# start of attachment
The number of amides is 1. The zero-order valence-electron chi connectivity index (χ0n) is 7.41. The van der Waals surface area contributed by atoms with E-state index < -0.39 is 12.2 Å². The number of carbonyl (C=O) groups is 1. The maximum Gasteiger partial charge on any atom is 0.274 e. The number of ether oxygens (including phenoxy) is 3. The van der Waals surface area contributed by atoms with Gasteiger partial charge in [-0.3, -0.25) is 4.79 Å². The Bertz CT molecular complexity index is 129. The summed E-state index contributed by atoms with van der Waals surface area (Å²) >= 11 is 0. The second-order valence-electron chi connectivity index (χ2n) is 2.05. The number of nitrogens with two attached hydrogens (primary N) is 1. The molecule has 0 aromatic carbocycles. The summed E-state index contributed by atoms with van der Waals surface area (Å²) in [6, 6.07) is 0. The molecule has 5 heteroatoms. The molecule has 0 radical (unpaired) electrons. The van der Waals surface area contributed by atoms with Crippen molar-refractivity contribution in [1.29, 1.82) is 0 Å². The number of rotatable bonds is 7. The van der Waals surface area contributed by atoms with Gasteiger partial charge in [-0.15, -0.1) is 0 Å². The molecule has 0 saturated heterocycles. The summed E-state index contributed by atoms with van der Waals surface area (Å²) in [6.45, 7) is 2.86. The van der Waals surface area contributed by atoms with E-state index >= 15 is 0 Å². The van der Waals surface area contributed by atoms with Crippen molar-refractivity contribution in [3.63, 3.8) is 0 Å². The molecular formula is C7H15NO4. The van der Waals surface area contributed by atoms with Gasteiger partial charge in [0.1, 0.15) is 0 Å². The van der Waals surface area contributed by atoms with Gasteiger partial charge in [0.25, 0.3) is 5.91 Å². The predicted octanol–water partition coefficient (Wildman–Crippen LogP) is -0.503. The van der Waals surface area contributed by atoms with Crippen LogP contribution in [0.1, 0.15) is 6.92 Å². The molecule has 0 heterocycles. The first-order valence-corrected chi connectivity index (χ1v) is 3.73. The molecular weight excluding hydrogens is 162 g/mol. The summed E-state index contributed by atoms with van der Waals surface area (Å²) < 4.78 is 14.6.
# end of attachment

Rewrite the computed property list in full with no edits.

The number of amides is 1. The zero-order valence-electron chi connectivity index (χ0n) is 7.41. The van der Waals surface area contributed by atoms with E-state index < -0.39 is 12.2 Å². The number of carbonyl (C=O) groups is 1. The maximum Gasteiger partial charge on any atom is 0.274 e. The number of ether oxygens (including phenoxy) is 3. The van der Waals surface area contributed by atoms with Gasteiger partial charge in [-0.3, -0.25) is 4.79 Å². The Bertz CT molecular complexity index is 129. The summed E-state index contributed by atoms with van der Waals surface area (Å²) >= 11 is 0. The second-order valence-electron chi connectivity index (χ2n) is 2.05. The number of nitrogens with two attached hydrogens (primary N) is 1. The molecule has 0 aromatic carbocycles. The summed E-state index contributed by atoms with van der Waals surface area (Å²) in [6, 6.07) is 0. The molecule has 5 heteroatoms. The molecule has 0 radical (unpaired) electrons. The van der Waals surface area contributed by atoms with Crippen molar-refractivity contribution in [1.29, 1.82) is 0 Å². The number of rotatable bonds is 7. The van der Waals surface area contributed by atoms with Gasteiger partial charge in [-0.15, -0.1) is 0 Å². The molecule has 0 saturated heterocycles. The summed E-state index contributed by atoms with van der Waals surface area (Å²) in [6.45, 7) is 2.86. The van der Waals surface area contributed by atoms with E-state index >= 15 is 0 Å². The van der Waals surface area contributed by atoms with Crippen molar-refractivity contribution in [3.63, 3.8) is 0 Å². The molecular formula is C7H15NO4. The van der Waals surface area contributed by atoms with Gasteiger partial charge in [0.1, 0.15) is 0 Å². The van der Waals surface area contributed by atoms with Gasteiger partial charge in [0.25, 0.3) is 5.91 Å². The predicted octanol–water partition coefficient (Wildman–Crippen LogP) is -0.503. The van der Waals surface area contributed by atoms with Crippen LogP contribution in [0.1, 0.15) is 6.92 Å². The molecule has 0 heterocycles. The first-order valence-corrected chi connectivity index (χ1v) is 3.73. The molecular weight excluding hydrogens is 162 g/mol. The summed E-state index contributed by atoms with van der Waals surface area (Å²) < 4.78 is 14.6.